— Italy, the Magic Land • Lilian Whiting

... lines of art, from the fine arts of painting and sculpture to the practical and useful work of design in its multifold forms, women's advance is almost phenomenal. In the sciences of astronomy, medicine, physics, and psychology she has been far from inactive during the last half decade. In teaching, in all its branches from kindergarten and primary work through all the grades of intrauniversity training to specialization in various lines, she has achieved her most striking success. In the future her ...
— Final Report of the Louisiana Purchase Exposition Commission • Louisiana Purchase Exposition Commission

... little silence. I looked upon him with wonder. Clearly he was in deepest earnest. I know the psychology of the Gael is a curious one and that deep in all their hearts their ancient traditions and beliefs have strong and living roots. And I ...
— The Moon Pool • A. Merritt

... like to know all about it—is it in his autobiography? Did he write an autobiography? If he didn't, why didn't he? We prefer all our great men to write autobiographies. We like to be well up in them, and we think it would throw a great deal of light on the study of psychology, and gratify our sense of reverence, to know the exact details of the daily life of this great man, and at what hour he dined, and whether he wrote with a quill or a J pen. Whether the quality of the pens he used was or was not intimately connected with the quality of his moral ...
— 'That Very Mab' • May Kendall and Andrew Lang

... that head Peter Inkson, whom I will engage to record the last scenes on the drowning earth; James Henry Blackwitt, who will tell the story of the voyage; Jules Bourgeois, who can describe the personnel of the passengers; Sergius Narishkoff, who will make a study of their psychology; and Nicolao Ludolfo, whose description of the ark will be an invaluable historic document ...
— The Second Deluge • Garrett P. Serviss

... theory of the three bodies, especially of the Dharma-kaya, is bound up with a theory of ontology. Metaphysics became a passion among the travellers of the Great Vehicle as psychology had been in earlier times. They may indeed be reproached with being bad Buddhists since they insisted on speculating on those questions which Gotama had declared to be unprofitable and incapable of an answer in human language. ...
— Hinduism And Buddhism, Volume II. (of 3) - An Historical Sketch • Charles Eliot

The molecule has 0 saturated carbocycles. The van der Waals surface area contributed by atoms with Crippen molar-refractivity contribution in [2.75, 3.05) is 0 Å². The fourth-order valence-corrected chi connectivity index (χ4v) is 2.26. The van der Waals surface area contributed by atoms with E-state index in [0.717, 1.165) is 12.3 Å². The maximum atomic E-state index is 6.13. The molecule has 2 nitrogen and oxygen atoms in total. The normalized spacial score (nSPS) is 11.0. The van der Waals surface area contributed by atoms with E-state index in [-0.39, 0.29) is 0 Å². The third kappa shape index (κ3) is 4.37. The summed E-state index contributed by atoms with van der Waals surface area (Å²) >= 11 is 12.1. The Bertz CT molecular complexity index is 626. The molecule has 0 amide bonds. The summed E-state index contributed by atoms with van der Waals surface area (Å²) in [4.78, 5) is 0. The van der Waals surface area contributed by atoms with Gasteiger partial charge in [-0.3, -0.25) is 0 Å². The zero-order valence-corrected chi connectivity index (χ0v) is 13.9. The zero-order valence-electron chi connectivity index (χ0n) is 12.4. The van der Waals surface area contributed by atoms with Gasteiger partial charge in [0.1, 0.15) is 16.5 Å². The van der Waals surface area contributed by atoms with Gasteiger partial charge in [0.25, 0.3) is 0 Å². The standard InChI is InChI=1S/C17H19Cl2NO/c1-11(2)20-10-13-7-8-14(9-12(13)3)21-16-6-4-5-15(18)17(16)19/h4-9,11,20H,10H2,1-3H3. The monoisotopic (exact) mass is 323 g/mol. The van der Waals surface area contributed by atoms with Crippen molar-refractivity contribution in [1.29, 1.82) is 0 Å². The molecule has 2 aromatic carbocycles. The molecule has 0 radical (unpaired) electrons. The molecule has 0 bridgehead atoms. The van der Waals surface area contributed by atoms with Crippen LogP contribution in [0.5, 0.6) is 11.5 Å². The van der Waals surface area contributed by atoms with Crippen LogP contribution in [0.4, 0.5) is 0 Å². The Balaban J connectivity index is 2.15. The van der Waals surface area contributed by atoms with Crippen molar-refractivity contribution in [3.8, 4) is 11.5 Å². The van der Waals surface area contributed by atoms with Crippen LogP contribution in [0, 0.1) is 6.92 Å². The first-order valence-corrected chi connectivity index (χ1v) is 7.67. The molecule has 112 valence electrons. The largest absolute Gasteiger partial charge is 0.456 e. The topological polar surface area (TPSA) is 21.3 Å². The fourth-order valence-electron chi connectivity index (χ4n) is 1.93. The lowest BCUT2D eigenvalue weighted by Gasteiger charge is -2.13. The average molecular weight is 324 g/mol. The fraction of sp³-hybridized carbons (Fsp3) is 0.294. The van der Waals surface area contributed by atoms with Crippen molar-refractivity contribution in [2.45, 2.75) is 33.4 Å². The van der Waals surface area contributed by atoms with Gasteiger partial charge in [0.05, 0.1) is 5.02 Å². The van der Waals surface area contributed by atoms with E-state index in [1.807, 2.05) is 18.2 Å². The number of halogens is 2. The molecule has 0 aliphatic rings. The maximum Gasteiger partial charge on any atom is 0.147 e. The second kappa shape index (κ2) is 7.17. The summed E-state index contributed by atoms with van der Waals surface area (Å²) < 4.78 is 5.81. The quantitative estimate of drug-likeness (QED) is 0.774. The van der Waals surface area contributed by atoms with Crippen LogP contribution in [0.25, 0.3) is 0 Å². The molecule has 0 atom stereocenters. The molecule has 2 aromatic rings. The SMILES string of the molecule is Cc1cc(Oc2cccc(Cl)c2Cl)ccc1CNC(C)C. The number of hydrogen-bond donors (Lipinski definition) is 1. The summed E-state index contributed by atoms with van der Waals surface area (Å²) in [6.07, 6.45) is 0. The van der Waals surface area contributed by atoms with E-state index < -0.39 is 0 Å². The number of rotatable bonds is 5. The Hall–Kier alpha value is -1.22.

... of Witnesses. It is due that a word should be said regarding "expert testimony" in the case of the wild animal. Some dust has been raised in this field by men posing as authorities on wild animal psychology, whose observations of the world's wild animals have been confined to the chipmunks, squirrels, weasels, foxes, rabbits, and birds dwelling within a small circle surrounding some particular woodland house. In another class other men have devoted heavy scientific labors to laboratory observations ...
— The Minds and Manners of Wild Animals • William T. Hornaday

... artistic sense, sends its messages, and it is the nerves and muscles working in harmony that results in a correct production of the voice. So important, indeed, is the cooperation of the nervous system, that it is a question whether the whole psychology of song may not be referred to it—whether the degree of emotional thrill, in different voices, may not be the result of greater or less sensitiveness in the nervous system of different singers. This might explain ...
— The Voice - Its Production, Care and Preservation • Frank E. Miller

... is a curious and not uninteresting study in psychology. He has no great talent, but he is not without some ability; in his youth he was an industrious plodder and fond of study. He has read much but absorbed little; he is well educated in the narrow sense of the schoolmaster, but he has no philosophic background; his is the parasitic mind that ...
— The Mirrors of Washington • Anonymous

... when the original picture has faded as though it had never been, one may read his printed work, and wonder, in abject self-abasement, by what miracle it was ever printed. He has trusted to some unknown psychology which strongly savours of the Black Art to reproduce in the minds of his readers the picture which was in his, and from which these fragmentary, marginal notes were traced. Only the words, the dead, meaningless words, stripped of all the fancy which once made them fair, ...
— At the Sign of the Jack O'Lantern • Myrtle Reed

... strange terra incognita, the realm of psychology, are there hidden laws that defy alike the ravages of cerebral disease, and the intuitions of the moral nature; inexorable as the atomic affinities, the molecular attractions that govern crystallization? Is the day dawning, when the phenomena of hypnotism will be analyzed and formulated as ...
— At the Mercy of Tiberius • August Evans Wilson

... of mental action, in creatures lower than man, in a clear, simple, and brief form. He has avoided all technicalities, and has used the utmost brevity consistent with clearness and accuracy. He also believes that metaphysics has no place in a discussion of psychology, and has carefully refrained from using this once ...
— The Dawn of Reason - or, Mental Traits in the Lower Animals • James Weir